Play ball! “Release Point” at New Jersey Rep

Watching “Release Point,” Gino Dilorio’s new play at New Jersey Repertory Company put me in mind of two other works on the same topic: the 1997 off-Broadway play “How I Learned to Drive” and the movie “The Woodsman,” released in 2004.  All three feature 40-ish-year old men who have been guilty of unspeakable acts; all three do manage to speak of those acts without making us squirm; and all three of the male protagonists have redeeming features.

Granting those similarities, Dilorio’s play doesn’t quite rank with the other pieces, but it has a lot going for it.  Neither is Michael Irvin Pollard necessarily comparable to David Morse (“Drive”) or Kevin Bacon (“Woodsman”), but he does justice to “Release Point.”  It is, in fact, among the prolific New Jersey actor’s best work.

Too much detail about the play would be a spoiler; too little a puzzler.  And so, striving for a middle ground: “Release Point” is a baseball-themed play about a father and daughter who re-connect tenuously after his release from prison where he served nine years for a moral infraction.

Michael Irvin Pollard and Jenny Vallancourt in "Release Point"

We’re in a grassy glade just beyond a high school ball field, imagined behind the audience.  (What can scenic designer Jessica Parks not accomplish on NJ Rep’s smallish stage? The woman owns the space.)  Mike (Pollard), a former baseball coach forever fixated on The Game, watches his son pitch through binoculars.  (He’s not allowed within 500 feet of the field, a distance which, in a super aside, he measures from home plate.)

Mike’s daughter Kerry (Jenny Vallancourt), herself a pitcher, albeit in softball (“You pitch upside down,” Mike disparages), meets dad there, apparently every day.  On the surface, their conversations center on baseball and young Mikey’s pitching, but at Kerry’s urging, details of Mike’s transgression and its effect on their relationship gradually emerge. The mood becomes unsavory (as does the language – more below), but it pulls back short of gross.

As well acted as they are, the scenes stretch into repetition. Facts, impressions and feelings are stated and re-stated.  Dilorio’s device of having Kerry pause mid-exit to re-hash ground just covered with dad is over-employed; scenes have two endings, when the first one would have worked fine. The very last scene, with two or three aborted exits (I lost count), is the worst offender  The one-act play would be better at 75 minutes than it is at 90.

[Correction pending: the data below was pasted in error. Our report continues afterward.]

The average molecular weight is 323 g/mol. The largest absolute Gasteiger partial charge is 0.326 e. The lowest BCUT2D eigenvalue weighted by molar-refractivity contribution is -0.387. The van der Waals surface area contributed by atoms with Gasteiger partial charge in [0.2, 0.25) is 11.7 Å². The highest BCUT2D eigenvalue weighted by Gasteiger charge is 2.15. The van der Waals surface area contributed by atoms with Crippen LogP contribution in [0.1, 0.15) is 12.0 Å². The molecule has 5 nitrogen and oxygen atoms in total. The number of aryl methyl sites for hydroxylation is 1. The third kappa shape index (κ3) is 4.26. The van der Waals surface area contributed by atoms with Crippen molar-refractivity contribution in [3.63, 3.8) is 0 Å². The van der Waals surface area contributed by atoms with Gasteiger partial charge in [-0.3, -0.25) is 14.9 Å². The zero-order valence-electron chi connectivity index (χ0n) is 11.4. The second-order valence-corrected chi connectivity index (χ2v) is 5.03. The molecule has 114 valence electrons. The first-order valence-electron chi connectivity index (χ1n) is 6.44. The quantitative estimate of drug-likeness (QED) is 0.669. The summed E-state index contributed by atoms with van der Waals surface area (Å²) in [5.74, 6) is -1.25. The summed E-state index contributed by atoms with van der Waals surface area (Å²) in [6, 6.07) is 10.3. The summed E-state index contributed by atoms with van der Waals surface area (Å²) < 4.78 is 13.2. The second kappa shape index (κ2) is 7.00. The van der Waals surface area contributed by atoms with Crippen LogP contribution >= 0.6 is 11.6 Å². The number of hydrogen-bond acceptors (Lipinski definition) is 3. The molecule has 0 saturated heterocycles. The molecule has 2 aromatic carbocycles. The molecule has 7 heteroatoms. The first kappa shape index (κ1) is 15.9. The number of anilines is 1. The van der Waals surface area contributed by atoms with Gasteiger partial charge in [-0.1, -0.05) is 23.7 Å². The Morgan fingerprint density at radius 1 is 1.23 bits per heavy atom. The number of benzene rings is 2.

But well-acted it is. Pollard’s Mike is intense, but not oppressively so.  He’s troubled by his past and his ongoing instincts toward the anti-social (putting it mildly) behavior that he needs to control.   When the going gets tough on Mike, he retreats into baseball lingo, which is authentically written and acted comfortably throughout.

Kerry is controlled around her father; she’s wary, both of his physical presence and her own thoughts and feelings toward him.  It’s all inside her.  Kerry’s calm exterior is in marked contrast with her roiling insides, and Vallancourt captures both elements of the conflicted young woman. It’s excellent work.

A third role, small but important, is being played by six different adolescent girls over the run of the play, a ‘device’ that spreads the experience among local kids (and spreads their families out at the box office).  At any rate, if the other five are as accomplished as the Middletown High School South freshman Laura Diorio, who played it opening night, NJ Rep will have a treasure trove of female talent for years to come.

The uniformly fine performances reflect well on director Joel Stone, as does his perceptive use of the space – not just the stage dimensions, but the spatial relationship between dad and daughter.  Equally impressive is the spot-on baseball activity.  The pitch/catch bits are executed perfectly.

A serious failing is the over-use of the common vulgarity f-word.  We know Mike’s been in prison, but every sentence? Twice in some? Adjective, adverb, back half of a compound noun…even just blurted out on its own. Mike’s with his daughter, not his cellmate, for heaven’s sake. Playwright Dilorio, giddy with potty-mouth freedom, doesn’t spare Kerry either.  Talk about overkill: a few f-bombs from Mike would make the point; and one, maybe two from Kerry could be stunners.

Whatever.  These are all judgment calls.

Through Sept. 23 at New Jersey Repertory Company, 179 Broadway, Long Branch.  Performances Thurs & Fri at 8pm; Sat at 3 and 8; Sun at 2pm. For information/reservations ($40, students 13-25 $25): 732-229-3166 or at


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